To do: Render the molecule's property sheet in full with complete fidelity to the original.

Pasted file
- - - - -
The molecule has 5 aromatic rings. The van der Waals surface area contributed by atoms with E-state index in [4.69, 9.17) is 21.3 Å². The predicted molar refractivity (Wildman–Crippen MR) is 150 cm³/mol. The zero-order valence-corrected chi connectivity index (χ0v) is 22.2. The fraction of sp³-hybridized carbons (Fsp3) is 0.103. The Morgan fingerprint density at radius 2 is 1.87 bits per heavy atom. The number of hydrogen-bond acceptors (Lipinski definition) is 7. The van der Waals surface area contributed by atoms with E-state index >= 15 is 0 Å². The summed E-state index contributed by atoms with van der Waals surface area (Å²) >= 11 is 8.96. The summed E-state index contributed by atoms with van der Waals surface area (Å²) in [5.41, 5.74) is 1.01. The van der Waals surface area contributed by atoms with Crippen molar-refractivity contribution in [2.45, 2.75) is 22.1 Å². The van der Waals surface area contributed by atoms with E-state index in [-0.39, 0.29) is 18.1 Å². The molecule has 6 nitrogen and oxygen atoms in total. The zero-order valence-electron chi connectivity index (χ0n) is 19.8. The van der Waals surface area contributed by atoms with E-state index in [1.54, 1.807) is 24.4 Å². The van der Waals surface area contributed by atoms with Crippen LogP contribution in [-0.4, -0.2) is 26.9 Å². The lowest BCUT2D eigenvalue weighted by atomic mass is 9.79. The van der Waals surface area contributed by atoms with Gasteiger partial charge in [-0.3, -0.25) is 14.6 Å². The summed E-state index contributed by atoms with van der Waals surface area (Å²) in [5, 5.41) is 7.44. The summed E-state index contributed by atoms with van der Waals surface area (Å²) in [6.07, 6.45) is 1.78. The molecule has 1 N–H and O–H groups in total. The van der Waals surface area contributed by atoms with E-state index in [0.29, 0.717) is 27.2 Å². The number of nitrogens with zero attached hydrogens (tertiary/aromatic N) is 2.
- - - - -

The molecule has 5 aromatic rings. The van der Waals surface area contributed by atoms with E-state index in [4.69, 9.17) is 21.3 Å². The predicted molar refractivity (Wildman–Crippen MR) is 150 cm³/mol. The zero-order valence-corrected chi connectivity index (χ0v) is 22.2. The fraction of sp³-hybridized carbons (Fsp3) is 0.103. The Morgan fingerprint density at radius 2 is 1.87 bits per heavy atom. The number of hydrogen-bond acceptors (Lipinski definition) is 7. The van der Waals surface area contributed by atoms with E-state index >= 15 is 0 Å². The summed E-state index contributed by atoms with van der Waals surface area (Å²) >= 11 is 8.96. The summed E-state index contributed by atoms with van der Waals surface area (Å²) in [5.41, 5.74) is 1.01. The van der Waals surface area contributed by atoms with Crippen molar-refractivity contribution in [2.45, 2.75) is 22.1 Å². The van der Waals surface area contributed by atoms with E-state index in [-0.39, 0.29) is 18.1 Å². The molecule has 6 nitrogen and oxygen atoms in total. The zero-order valence-electron chi connectivity index (χ0n) is 19.8. The van der Waals surface area contributed by atoms with E-state index in [1.54, 1.807) is 24.4 Å². The van der Waals surface area contributed by atoms with Crippen LogP contribution in [-0.4, -0.2) is 26.9 Å². The lowest BCUT2D eigenvalue weighted by atomic mass is 9.79. The van der Waals surface area contributed by atoms with Gasteiger partial charge in [-0.3, -0.25) is 14.6 Å². The summed E-state index contributed by atoms with van der Waals surface area (Å²) in [5, 5.41) is 7.44. The summed E-state index contributed by atoms with van der Waals surface area (Å²) in [6.07, 6.45) is 1.78. The molecule has 1 N–H and O–H groups in total. The van der Waals surface area contributed by atoms with E-state index in [0.29, 0.717) is 27.2 Å². The number of nitrogens with zero attached hydrogens (tertiary/aromatic N) is 2.